There was a living room in the centre of the house, although I suppose its various owners had probably given it a more grandiose name. It had huge bay windows that overlooked the terraced garden, which sloped down away from the house. Hampstead is on a slight hill. Beyond the garden wall the whole of London spread itself out before me, with famous landmarks such as St Paul’s cathedral clearly visible in the distance. Facing the window on the inside were an 18th century clavichord and a more modern harpsichord. Both were in tune and ready to be played. I decided to enter into the spirit of the occasion by learning a piece of old music and playing it on the antique clavichord as I faced this gorgeous panorama of London. I selected a simple section of a Bach piece from the sheet music I found inside the stool, and then, blowing the dust off the memories of piano lessons I had unwillingly endured when I was eight and nine, I spent three days mastering my little piece.
The professor, who had gone on holiday, was a creature of habit. Each year, in the same month, he headed off to the Channel Islands to spend time with an old friend. That year the strange Ramana coincidences were uppermost in his mind when he arrived. My friend Piers had revealed that he was a Ramana devotee, which was the first time the professor had ever heard the name; I was then introduced as a devotee of the same Guru; finally, on our visit to his neighbour, he discovered for the first time that his neighbour’s brother had lived at Ramanasramam and had eventually been buried nearby. He narrated this strange story to his host on their first evening together. His friend listened in silence and then left the room for a few minutes. He came back a few minutes later with a huge pile of Ramana books; the professor’s best and oldest friend had been a devotee for decades and had never bothered to tell him. It was something he liked to keep secret, but the professor’s story had persuaded him to come out of the closet.
All this was told to me on his return. He had dismissed the story of his neighbour’s brother being buried in Tiruvannamalai as an odd coincidence, but he was genuinely shocked when he discovered that his oldest friend had been a Ramana devotee for years and had never spoken to him about it.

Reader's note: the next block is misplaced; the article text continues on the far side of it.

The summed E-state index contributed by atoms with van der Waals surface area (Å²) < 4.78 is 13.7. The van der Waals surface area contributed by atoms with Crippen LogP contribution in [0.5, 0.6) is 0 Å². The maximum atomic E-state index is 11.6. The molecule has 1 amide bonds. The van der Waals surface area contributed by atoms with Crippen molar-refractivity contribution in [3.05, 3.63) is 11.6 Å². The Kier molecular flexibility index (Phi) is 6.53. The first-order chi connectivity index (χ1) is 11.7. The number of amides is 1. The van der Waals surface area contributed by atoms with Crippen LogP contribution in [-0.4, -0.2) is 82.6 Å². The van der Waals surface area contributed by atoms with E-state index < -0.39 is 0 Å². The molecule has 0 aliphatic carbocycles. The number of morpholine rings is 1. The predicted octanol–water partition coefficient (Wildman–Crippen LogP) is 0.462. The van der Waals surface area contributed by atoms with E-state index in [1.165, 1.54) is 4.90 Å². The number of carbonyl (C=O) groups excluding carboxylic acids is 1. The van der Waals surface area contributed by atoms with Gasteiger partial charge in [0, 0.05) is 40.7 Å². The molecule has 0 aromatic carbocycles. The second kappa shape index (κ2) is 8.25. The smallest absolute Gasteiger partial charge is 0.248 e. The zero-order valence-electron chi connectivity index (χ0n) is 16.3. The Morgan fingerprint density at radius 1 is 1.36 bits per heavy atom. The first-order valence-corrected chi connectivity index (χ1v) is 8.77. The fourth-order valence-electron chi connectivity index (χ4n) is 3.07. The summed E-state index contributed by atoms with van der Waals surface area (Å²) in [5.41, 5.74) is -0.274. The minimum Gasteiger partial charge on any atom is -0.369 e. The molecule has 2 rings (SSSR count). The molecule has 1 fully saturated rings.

I suppose the story should end with the professor seeing the light and turning to Ramana, but it was not to be. As I said, he was a creature of habit. He went back to his music and his art, and probably used his Ramana story as a conversation-filler on social occasions. I never saw him again.
With that story reaching a dead end, I will continue the narrative with Piers, the friend who had introduced me to the professor. I had met him in Tiruvannamalai in the 1970s, where he was a regular winter visitor. He worked as a gardener or a house painter in London, jobs that allowed him to take time off every winter and come to Tiruvannamalai. He lived, by western standards, an austere life in London. He slept on the floor in a sparsely furnished room. The few objects on view were Ramana portraits, God pictures and a few Ramana books. He liked to sit quietly in his room, absorbing himself in his inner silence. His needs were minimal since the room was in his mother’s house. He generally walked to work, ate at home, and had no interest in spending money on the usual consumer items. He lived like a sadhu whether he was in London or Tiruvannamalai. He would work as many hours as were needed to meet his meager financial obligations, and no more. Given his lifestyle, he could get by on working half a week or less, even at minimum wages. And how did he finance his trips to India? He told me that if Ramana wanted him to come to Tiruvannamalai in the winter, he would send him a big job offer around August or September. When such offers came, he took them as a sign that he should take them and save enough money for a trip to India. This happened almost every year.
There was one other aspect of his sadhana that impressed me. He would write letters to Ramana about all the things that were going on in his life. He would then ‘post’ the letters by putting them through the slit of a box that was under his Ramana photo. That way, Piers felt that Ramana would be up to speed on all the developments in his life.